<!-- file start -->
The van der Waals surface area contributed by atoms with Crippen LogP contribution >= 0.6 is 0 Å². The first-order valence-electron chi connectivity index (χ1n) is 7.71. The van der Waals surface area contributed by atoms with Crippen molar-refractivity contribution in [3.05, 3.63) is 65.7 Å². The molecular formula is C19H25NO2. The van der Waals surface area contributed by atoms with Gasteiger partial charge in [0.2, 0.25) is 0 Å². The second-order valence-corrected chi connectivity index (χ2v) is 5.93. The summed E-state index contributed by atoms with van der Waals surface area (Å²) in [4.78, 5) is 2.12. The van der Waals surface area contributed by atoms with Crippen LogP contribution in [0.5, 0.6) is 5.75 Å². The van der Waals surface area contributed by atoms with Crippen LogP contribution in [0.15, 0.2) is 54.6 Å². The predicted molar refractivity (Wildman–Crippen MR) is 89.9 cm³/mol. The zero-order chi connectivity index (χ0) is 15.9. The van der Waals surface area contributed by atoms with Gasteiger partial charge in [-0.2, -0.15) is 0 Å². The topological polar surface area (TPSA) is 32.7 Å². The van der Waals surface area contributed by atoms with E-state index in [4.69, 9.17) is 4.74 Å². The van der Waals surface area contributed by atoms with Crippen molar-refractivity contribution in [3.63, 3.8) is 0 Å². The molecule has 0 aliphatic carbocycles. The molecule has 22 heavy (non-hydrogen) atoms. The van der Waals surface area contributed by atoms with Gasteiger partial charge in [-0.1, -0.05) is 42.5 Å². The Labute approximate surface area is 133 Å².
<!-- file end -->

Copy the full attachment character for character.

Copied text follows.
The van der Waals surface area contributed by atoms with Crippen LogP contribution >= 0.6 is 0 Å². The first-order valence-electron chi connectivity index (χ1n) is 7.71. The van der Waals surface area contributed by atoms with Crippen molar-refractivity contribution in [3.05, 3.63) is 65.7 Å². The molecular formula is C19H25NO2. The van der Waals surface area contributed by atoms with Gasteiger partial charge in [0.2, 0.25) is 0 Å². The second-order valence-corrected chi connectivity index (χ2v) is 5.93. The summed E-state index contributed by atoms with van der Waals surface area (Å²) in [4.78, 5) is 2.12. The van der Waals surface area contributed by atoms with Crippen LogP contribution in [0.5, 0.6) is 5.75 Å². The van der Waals surface area contributed by atoms with Crippen LogP contribution in [0.15, 0.2) is 54.6 Å². The predicted molar refractivity (Wildman–Crippen MR) is 89.9 cm³/mol. The zero-order chi connectivity index (χ0) is 15.9. The van der Waals surface area contributed by atoms with Gasteiger partial charge in [-0.2, -0.15) is 0 Å². The topological polar surface area (TPSA) is 32.7 Å². The van der Waals surface area contributed by atoms with E-state index in [4.69, 9.17) is 4.74 Å². The van der Waals surface area contributed by atoms with Crippen molar-refractivity contribution in [3.63, 3.8) is 0 Å². The molecule has 0 aliphatic carbocycles. The molecule has 22 heavy (non-hydrogen) atoms. The van der Waals surface area contributed by atoms with Gasteiger partial charge in [-0.1, -0.05) is 42.5 Å². The Labute approximate surface area is 133 Å².